There are four main story lines I want to hit on today. Two involve players that were recently sent to new teams, while two others deal with the first awards to be handed out this season.
I went on record making Buster Posey as my choice for NL Rookie of the Year and Austin Jackson as my AL choice (you can read my full arguments for both at the links to NL Rookie of the Year and AL Rookie of the Year). How accurate were my predictions?
In the NL my top-3 were Posey, Jason Heyward and Jaime Garcia – the exact same order as the official voting. The only oddity in the voting was that a voter left Posey and Heyward off their ballot meaning they didn’t put either in their top-3. That’s disgraceful. They should have their voting privilege revoked.
In the AL, I wasn’t a soothsayer. I predicted Austin Jackson, Neftali Feliz and John Jaso as the top-3. The actual vote went Feliz-Jackson-Danny Valencia (Jaso came in fifth, Wade Davis also finished ahead of him in 4th place). Again, I always favor the everyday player over the pitcher if there is any doubt, kind of like a tie on the bases goes to the runner.
Cameron Maybin a Padre
The Padres traded for ultra talented Cameron Maybin giving up two strong relievers in Edwin Mujica and Ryan Webb who will now call Florida home.
Mujica struck out more than a batter per inning this season with 72 Ks in 69.2 innings. He also didn’t walk anyone with only six walks on the year meaning his K/BB ratio was 12.00, a historic number (it was the 4th best number in the history of baseball for a guy who tossed at least 65 innings). He needs to cut down the homers though – he owns a 1.43 per nine mark. Webb allowed only one homer in 59 innings as he posted a 2.90 ERA and a 1.41 WHIP for the Padres in 2010. He is an extreme groundball hurler with an ultra impressive 3.68 GB/FB ratio in ’10, an if he keeps that up he is going to have a job for an awfully long time.
Maybin is an all-around athlete who scouts will tell you owns every physical skill needed to have success at the big league level. At the same time, the sports world is a results driven business, and to this point Maybin has been a disappointment. Through 168 major league games Maybin is hitting .246 with 13 homers, 45 RBI, 93 runs scored and 19 thefts . While that isn’t good, it’s not all far removed from the type of effort that new teammate Chase Headley offered in 2009 (.264-11-58-77-17). In addition, the 23 year old Maybin has hit .284 with 62 RBI, 65 runs and 13 steals in just 115 games at Triple-A. The question is, can he translate his talent into production at the big league level? I think that, despite going to the worst offensive park in baseball in San Diego, that Maybin has a legitimate shot to be the next Mike Cameron. He’ll post a decent average, with a good amount of pop, and enough speed to be interesting. I think he could go 20/20 in 2011, and honestly, if he plays every day and doesn’t go 15/15, I would be disappointed.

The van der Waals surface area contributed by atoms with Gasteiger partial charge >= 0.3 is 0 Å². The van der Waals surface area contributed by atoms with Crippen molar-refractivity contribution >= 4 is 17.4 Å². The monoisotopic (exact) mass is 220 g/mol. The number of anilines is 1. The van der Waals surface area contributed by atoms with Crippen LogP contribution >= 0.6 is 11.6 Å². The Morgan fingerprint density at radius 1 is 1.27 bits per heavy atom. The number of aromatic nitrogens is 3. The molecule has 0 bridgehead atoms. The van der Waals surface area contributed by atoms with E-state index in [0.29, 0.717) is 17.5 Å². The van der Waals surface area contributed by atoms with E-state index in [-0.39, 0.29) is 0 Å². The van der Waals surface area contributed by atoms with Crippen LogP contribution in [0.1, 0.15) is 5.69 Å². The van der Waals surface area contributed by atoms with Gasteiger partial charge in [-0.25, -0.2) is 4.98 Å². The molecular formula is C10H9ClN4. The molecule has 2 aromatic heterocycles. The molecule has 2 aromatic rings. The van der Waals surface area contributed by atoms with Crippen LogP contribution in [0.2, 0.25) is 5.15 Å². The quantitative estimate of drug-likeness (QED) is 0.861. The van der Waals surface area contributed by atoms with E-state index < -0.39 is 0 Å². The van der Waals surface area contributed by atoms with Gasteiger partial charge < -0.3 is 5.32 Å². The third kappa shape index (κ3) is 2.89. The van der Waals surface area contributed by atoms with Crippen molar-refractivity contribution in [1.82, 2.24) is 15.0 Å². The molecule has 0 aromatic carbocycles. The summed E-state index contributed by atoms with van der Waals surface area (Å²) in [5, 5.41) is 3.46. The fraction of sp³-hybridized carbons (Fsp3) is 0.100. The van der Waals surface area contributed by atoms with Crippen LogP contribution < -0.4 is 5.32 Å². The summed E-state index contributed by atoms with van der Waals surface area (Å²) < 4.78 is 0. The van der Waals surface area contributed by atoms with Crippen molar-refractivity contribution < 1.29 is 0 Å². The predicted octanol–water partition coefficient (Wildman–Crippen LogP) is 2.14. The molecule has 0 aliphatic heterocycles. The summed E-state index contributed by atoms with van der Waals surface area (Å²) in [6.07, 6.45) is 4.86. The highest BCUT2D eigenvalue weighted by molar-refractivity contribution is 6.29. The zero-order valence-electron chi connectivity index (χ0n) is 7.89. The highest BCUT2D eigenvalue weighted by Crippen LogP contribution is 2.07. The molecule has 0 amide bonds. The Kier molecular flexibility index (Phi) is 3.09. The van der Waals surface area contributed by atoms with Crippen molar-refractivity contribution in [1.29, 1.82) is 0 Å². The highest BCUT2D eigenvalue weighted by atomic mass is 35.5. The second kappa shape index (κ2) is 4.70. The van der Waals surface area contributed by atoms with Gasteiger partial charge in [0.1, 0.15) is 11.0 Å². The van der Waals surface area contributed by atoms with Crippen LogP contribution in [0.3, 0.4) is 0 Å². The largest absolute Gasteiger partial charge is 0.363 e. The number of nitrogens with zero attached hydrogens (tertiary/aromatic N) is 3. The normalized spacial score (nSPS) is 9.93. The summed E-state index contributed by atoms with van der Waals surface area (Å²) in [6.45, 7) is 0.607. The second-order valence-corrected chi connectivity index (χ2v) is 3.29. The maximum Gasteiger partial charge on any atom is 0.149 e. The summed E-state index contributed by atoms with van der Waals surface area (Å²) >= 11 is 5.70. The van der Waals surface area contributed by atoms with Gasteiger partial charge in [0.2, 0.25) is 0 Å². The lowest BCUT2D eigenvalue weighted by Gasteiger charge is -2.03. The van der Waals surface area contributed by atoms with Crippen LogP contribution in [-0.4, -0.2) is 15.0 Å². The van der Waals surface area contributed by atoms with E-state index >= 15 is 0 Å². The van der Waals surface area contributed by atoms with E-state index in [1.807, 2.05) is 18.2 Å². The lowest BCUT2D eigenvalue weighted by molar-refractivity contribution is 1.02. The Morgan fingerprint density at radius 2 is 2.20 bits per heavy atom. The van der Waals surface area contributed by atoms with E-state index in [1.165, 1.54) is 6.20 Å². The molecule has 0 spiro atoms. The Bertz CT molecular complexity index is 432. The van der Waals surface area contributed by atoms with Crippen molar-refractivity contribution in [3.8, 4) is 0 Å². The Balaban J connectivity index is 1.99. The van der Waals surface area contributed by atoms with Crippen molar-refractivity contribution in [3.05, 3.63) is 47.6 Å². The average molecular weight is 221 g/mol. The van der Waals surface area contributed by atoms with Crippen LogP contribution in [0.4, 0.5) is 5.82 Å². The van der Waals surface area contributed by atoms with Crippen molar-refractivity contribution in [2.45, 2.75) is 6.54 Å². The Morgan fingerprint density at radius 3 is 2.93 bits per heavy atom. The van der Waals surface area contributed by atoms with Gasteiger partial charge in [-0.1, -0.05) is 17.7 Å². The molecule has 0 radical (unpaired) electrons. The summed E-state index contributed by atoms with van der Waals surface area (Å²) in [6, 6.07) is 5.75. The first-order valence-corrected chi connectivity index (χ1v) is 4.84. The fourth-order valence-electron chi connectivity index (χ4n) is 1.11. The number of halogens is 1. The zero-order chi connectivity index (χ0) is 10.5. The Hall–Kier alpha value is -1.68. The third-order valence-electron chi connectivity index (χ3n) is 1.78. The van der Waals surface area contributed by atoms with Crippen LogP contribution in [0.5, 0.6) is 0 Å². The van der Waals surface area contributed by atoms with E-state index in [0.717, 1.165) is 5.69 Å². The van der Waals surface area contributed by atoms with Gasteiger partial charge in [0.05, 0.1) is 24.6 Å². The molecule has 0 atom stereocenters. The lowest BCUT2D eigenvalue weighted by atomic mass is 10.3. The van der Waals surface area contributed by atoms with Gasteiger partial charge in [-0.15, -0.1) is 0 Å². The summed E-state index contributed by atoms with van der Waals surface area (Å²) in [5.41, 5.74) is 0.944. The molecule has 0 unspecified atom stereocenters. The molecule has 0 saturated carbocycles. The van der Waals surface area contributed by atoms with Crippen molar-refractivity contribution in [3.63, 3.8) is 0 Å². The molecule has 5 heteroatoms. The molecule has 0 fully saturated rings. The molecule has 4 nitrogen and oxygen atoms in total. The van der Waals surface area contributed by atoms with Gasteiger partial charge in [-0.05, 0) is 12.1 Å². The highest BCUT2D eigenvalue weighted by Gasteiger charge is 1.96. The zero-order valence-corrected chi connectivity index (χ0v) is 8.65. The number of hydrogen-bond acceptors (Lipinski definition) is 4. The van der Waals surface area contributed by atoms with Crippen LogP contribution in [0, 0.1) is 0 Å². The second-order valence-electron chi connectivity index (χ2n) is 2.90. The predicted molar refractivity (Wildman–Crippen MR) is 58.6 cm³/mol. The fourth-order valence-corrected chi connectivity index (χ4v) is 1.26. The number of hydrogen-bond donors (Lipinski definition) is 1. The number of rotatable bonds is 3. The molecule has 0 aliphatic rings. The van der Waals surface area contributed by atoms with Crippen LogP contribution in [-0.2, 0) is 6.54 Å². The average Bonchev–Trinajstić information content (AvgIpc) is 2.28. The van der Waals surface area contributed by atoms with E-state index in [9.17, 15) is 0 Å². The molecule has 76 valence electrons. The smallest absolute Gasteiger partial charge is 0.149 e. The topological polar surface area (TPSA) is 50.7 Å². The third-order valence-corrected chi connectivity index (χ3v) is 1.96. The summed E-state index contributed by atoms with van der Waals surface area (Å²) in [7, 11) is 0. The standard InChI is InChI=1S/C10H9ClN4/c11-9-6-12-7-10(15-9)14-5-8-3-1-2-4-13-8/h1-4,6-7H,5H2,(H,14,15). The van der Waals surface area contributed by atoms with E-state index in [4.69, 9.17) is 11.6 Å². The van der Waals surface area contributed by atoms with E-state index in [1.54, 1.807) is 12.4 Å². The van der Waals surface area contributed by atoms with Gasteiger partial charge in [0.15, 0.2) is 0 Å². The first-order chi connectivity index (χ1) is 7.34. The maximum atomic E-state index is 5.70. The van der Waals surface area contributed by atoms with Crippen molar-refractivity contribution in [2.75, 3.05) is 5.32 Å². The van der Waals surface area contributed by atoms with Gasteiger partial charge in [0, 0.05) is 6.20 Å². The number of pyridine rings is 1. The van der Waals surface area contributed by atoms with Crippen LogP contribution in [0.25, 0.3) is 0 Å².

David DeJesus an Athletic
The Athletics picked up outfielder David DeJesus by sending pitchers Vin Mazzaro and Justin Marks to the Royals. Mazarro will be in the Royals rotation next season after going 6-8 with a 4.27 ERA and 1.45 WHIP over 122.1 innings with the A’s in 2010. Marks is a 22 year old who was taken in the third round of the 2009 Entry Draft. He had more than a K per inning at Single-A ball last season with 136 in 129.1 innings. His future is still a few years away from hitting.
DeJesus is a solid major league player who has more value in the real world than he does in fantasy. He is a good citizen, plays defense well, runs the bases well, and does a solid job of getting on base. In terms of numbers he owns a career slash line of .289/.360/.427, and per 162 games in his career he has posted an average fantasy line of .289-11-72-93-9. That isn’t over the top production by any means, but it marks him as a solid #5 outfielder in mixed leagues, and a solid #3 option in AL-only scenarios. I really like the guy, and it stands to reason that his production won’t change too much in Oakland. Just do yourself a favor and make sure you don’t draft him expecting him to match last years .318 average – it almost certainly will not be repeated.
By Ray Flowers